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Registration

Registration:

  • Early Bird registration is now over.
    However, you may register at the door on March 7. See you at the Short Course!
  • Online registration
  • U.S. Mail: Letter and Registration Form
  • If you prefer to mail in the registration form, print this form and mail it in with a check.

Fees:

  • Grower Short Course Registration Fee
    by 2/20/2017: $200
     
  • Grower Short Course Registration Fee at door:
    $225
     
  • Exhibitor Advance Registration Fee:
    $375 by 2/20/2017

At the door, payment must be made by check, money order, or cash. Credit cards are not accepted at the door.

The registration fee includes coffee, refreshments, lunch both days, all Extension publications, and some very special promotional items. All those who preregister will also receive the latest edition of the one-of-a-kind Greenhouse Tomato Short Course cap.

Tax Deduction for Education Expense

The United States of America Treasury Regulation 1.162.5 may permit you to take an income tax deduction for education expenses (registration fees and cost of travel, meals, and lodging) undertaken to: “(1) maintain or improve skills required in one’s employment or other trade or business, or (2) meet express requirements of an employer on a law imposed as a condition to retention of employment, job status, or rate of compensation.” Save your receipts and call the IRS or check with your tax adviser for more information.

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Publications

Publication Number: P2959
Publication Number: P2036
Publication Number: P2809
Publication Number: P2364

News

Fall armyworms plague many Mississippi pastures, lawns and sports fields, but vigilance and prompt treatment can limit their damage. (Photo by MSU Extension Service/Blake Layton)
Filed Under: Insects-Crop Pests, Insects-Home Lawns, Turfgrass and Lawn Management June 23, 2017

STARKVILLE, Miss. -- Although 2016 brought unusually heavy infestations of and damage from fall armyworms, vigilance and prompt treatment can limit damage this year.

Blake Layton, entomologist with the Mississippi State University Extension Service, said fall armyworms were a problem in commercial hayfields, home lawns, sports fields, golf courses and commercial landscapes last year.

Cotton across the state has been struggling with excess rainfall but remains in good shape at this point in the season. This cotton was growing in a saturated field June 22, 2017, at Mississippi State University in Starkville. (Photo by MSU Extension Service/Kevin Hudson)
Filed Under: Cotton June 23, 2017

STARKVILLE, Miss. -- Tropical Storm Cindy did not help the state's cotton crop that struggled with cool and wet weather all spring.

Darrin Dodds, cotton specialist with the Mississippi State University Extension Service, said in mid-June, cotton received about a week of the heat and sun it needs to thrive. Weather before that was not ideal, and rain remains in the forecast.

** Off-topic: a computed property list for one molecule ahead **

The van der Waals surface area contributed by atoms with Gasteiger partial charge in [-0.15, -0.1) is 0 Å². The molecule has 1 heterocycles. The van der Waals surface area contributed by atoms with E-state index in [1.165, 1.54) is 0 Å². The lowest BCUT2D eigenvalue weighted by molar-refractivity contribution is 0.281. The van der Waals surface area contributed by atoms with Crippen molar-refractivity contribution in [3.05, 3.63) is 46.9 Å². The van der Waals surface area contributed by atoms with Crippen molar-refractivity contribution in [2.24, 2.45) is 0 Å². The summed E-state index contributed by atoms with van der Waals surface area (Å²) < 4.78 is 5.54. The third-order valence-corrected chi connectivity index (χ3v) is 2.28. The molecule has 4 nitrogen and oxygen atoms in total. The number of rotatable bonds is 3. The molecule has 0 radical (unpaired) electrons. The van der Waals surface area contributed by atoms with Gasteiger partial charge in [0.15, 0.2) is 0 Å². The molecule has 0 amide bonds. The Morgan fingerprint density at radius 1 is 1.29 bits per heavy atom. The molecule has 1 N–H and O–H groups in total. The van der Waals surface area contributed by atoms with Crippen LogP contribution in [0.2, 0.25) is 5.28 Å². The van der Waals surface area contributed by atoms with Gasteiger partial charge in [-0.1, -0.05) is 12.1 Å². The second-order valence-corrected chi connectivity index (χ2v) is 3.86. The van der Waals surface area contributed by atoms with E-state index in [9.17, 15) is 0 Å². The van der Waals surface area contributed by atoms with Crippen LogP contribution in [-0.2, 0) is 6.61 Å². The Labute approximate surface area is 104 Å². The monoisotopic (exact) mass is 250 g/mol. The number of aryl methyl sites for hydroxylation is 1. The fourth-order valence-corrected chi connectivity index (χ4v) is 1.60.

Grain sorghum emerges in this Oktibbeha County field June 14, 2017. Mississippi growers are projected to plant 10,000 acres of the crop this year, which would be a record low. (Photo by MSU Extension Service/Kevin Hudson)
Filed Under: Grains June 16, 2017

STARKVILLE, Miss. -- Insect pressure and a stagnant market are pushing Mississippi growers away from planting grain sorghum.

Compared with 2015, when the state had 120,000 acres of sorghum, producers harvested only about 11,000 acres of the crop in 2016. The U.S. Department of Agriculture forecasted they would plant only 10,000 acres this year. If that prediction holds, 2017 will mark an 88-year low for sorghum production.

This 2016 rice field is growing the Thad variety of foundation seed stock at the North Mississippi Research and Extension Center in Verona, Mississippi. Most of the 2017 rice crop is at or beyond this growth stage that is ready for floodwaters. (File photo by Mississippi Foundation Seed Stock/Randy Vaughan)
Filed Under: Rice June 9, 2017

STONEVILLE, Miss. -- Mississippi growers have flooded many of their rice fields now, but not before rains caused crop management challenges.

Bobby Golden, a rice and soil fertility agronomist with the Mississippi State University Extension Service, said that even though rice is flooded for the majority of the growing season, excess rains and wet weather can complicate crop establishment and management.

Flood waters from the Mississippi River cover this Warren County soybean field north of Vicksburg, Mississippi, on June 2, 2017. Recent excess rains and river flooding have some corn, cotton and soybean fields under water. (Photo by MSU Extension Service/Susan Collins-Smith)
Filed Under: Corn, Cotton, Soybeans June 2, 2017

RAYMOND, Miss. -- Although favorable spring weather helped many producers plant their corn, cotton and soybean crops early, most growers now need fields to dry out.

Well-timed early spring rains helped corn producers avoid irrigating their crops, but flooding from recent excess rain will force some to think about replanting with soybeans.

Watch

Farmweek, Entire Show, September 23, 2016
Farmweek

Season 40 Show #10

Thursday, September 22, 2016 - 7:00pm
Farmweek, Entire Show, June 17, 2016
Farmweek

Season 39 Show #49

Thursday, June 16, 2016 - 7:00pm
Farmweek, Entire Show, Nov. 20, 2015
Farmweek

Season 39 Show #20

Thursday, November 19, 2015 - 6:00pm
Farmweek, Entire Show, November 6, 2015
Farmweek

Season 39 Show #18

Thursday, November 5, 2015 - 6:00pm
Farmweek, Entire Show, October 9, 2015
Farmweek

Season 39 Show #14

Thursday, October 8, 2015 - 7:00pm

Contact Your County Office

Contacts

Extension/Research Professor
Greenhouse Tomatoes and other vegetables, Field Vegetables, Mushrooms